The vast majority of Americans say religious values and customs are a significant part of their lives. Surveys show that more than 95% of Americans believe in God or some higher being. Even many who profess not to be actively practicing any particular organized religion may still feel an affinity toward, or find comfort and solace in, the faith of their family or youth.

Yet when it comes to estate and financial planning, religious topics are rarely discussed and almost never integrated into planning. The most finely executed rolling GRAT tax strategy may still leave a family fractured beyond repair if religious disputes mar a parent's final days and funeral. If a client's personal beliefs include strong feelings about avoiding certain types of investments or making certain types of expenditures, and these are ignored, how can the investment plan really succeed?

Religious issues have received considerable media attention. The tragic last days of young Terri Schiavo's life became a media circus, undoubtedly magnifying the terrible pain for everyone involved. But financial planners rarely concern themselves with the decisions in a client's living will and health proxy (other than encouraging clients to address these documents with their attorney). So are there religious considerations that planners can and should address with clients? Absolutely.



While some religious considerations may be on the fringe of a planner's responsibility, they nonetheless remain important to providing a surprisingly large number of clients with a comprehensive estate plan. Planners do not need to develop comprehensive religious knowledge or expertise, all they need to do is raise the issues and use their existing skill set a bit more creatively to address religious concerns. Religious queries should be viewed no differently than other personal questions planners routinely ask.

As advisors add client's religious and other personal wishes to the planning process, they often build a bond that will expand the relationship beyond being merely a planner to being a true family advisor. The rewards of providing that level of personal service will enhance their practice and client retention. Following is an overview of how clients' religious beliefs might affect some aspects of estate planning.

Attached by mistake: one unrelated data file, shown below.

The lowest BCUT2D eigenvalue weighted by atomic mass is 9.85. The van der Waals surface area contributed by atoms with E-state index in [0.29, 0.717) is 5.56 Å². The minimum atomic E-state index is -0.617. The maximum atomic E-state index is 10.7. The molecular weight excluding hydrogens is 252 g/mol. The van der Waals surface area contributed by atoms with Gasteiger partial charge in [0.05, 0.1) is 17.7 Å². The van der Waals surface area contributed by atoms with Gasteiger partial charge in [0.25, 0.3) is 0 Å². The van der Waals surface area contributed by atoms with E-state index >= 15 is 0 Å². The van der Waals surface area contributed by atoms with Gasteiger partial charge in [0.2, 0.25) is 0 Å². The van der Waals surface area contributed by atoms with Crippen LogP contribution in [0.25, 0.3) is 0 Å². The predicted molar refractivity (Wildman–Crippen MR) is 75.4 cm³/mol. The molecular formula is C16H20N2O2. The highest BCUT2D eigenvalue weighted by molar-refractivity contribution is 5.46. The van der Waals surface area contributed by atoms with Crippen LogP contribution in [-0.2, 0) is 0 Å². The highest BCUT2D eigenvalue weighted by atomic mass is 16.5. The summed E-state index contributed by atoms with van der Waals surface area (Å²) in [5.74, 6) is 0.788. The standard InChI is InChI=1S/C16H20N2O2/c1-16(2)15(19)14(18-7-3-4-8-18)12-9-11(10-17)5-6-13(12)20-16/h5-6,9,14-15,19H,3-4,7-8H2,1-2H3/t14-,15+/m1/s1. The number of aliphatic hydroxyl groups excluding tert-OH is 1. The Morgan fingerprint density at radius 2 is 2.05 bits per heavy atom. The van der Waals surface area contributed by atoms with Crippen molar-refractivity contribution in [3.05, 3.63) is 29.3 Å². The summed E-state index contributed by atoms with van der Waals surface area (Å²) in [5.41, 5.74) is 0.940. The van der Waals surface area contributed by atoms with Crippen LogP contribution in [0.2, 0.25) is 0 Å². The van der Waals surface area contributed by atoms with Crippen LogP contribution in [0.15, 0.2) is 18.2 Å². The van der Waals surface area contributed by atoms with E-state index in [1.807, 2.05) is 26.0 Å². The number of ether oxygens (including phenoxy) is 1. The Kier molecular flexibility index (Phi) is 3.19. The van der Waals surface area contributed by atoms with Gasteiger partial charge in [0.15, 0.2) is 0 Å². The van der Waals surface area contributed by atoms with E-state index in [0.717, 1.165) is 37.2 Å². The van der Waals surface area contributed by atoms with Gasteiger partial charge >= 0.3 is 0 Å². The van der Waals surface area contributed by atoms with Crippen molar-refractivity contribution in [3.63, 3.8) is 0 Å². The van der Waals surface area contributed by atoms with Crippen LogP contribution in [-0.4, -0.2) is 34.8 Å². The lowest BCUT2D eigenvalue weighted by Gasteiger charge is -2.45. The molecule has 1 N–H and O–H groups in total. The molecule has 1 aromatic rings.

* General directions. If religious customs or laws are important to a client, then advisors can tailor estate planning and documents to reflect these religious wishes. For example, limited liability companies (LLCs) and family limited partnerships (FLPs) are ubiquitous among wealthy clients. The legal documents governing a client's business or investment FLP can require that business operations conform to general religious precepts.

For example, a family real estate LLC might include a prohibition against renting to tenants such as a bar, liquor store, an adult bookstore or other businesses that would offend the family's religious views. Addressing these concerns early can avoid conflict at a later stage.

A more specific approach would be to modify specific provisions to incorporate religious requirements. For example, an LLC operating agreement for a Muslim client could include a prohibition against paying or earning interest based on a prohibition of making a guaranteed profit on capital. There are other ways to structure many business transactions to avoid charging interest. For example, the operating agreement could mandate that in the event of any dispute about the application of Islamic investment standards, the manager shall consult the ISNA (Islamic Society of North America) for further clarification.

* Charitable giving. Every religion advocates the virtues of charity, but charitable giving can be tailored to reflect the unique nuances of your client's faith. While many religions mandate tithing of income or assets to charity, others provide more specific standards.

For example, charitable giving is an essential part of the Baha'i Faith as it demonstrates devotion to Baha'u'llah and represents the ideal of charity. Baha'is are expected to give a certain percentage of their income and assets to Baha'i charitable organizations through a mandatory donation. But proactive giving is often necessary to comply with the requirements.

Planners needn't understand the nuances of any particular client's religious mandates for philanthropy. Instead they must merely inquire how to coordinate techniques like charitable lead trusts, bequests and insurance to address religious charitable objectives.

* Lending transactions. Several religious traditions place prohibitions and restrictions on the charging of interest. While modern commerce has generally ignored these restrictions, they are important for a meaningful number of clients. Thus, in structuring an estate plan transaction for a Muslim or Jewish client, advisors should be ready to address how to recharacterize or avoid interest charges, if asked.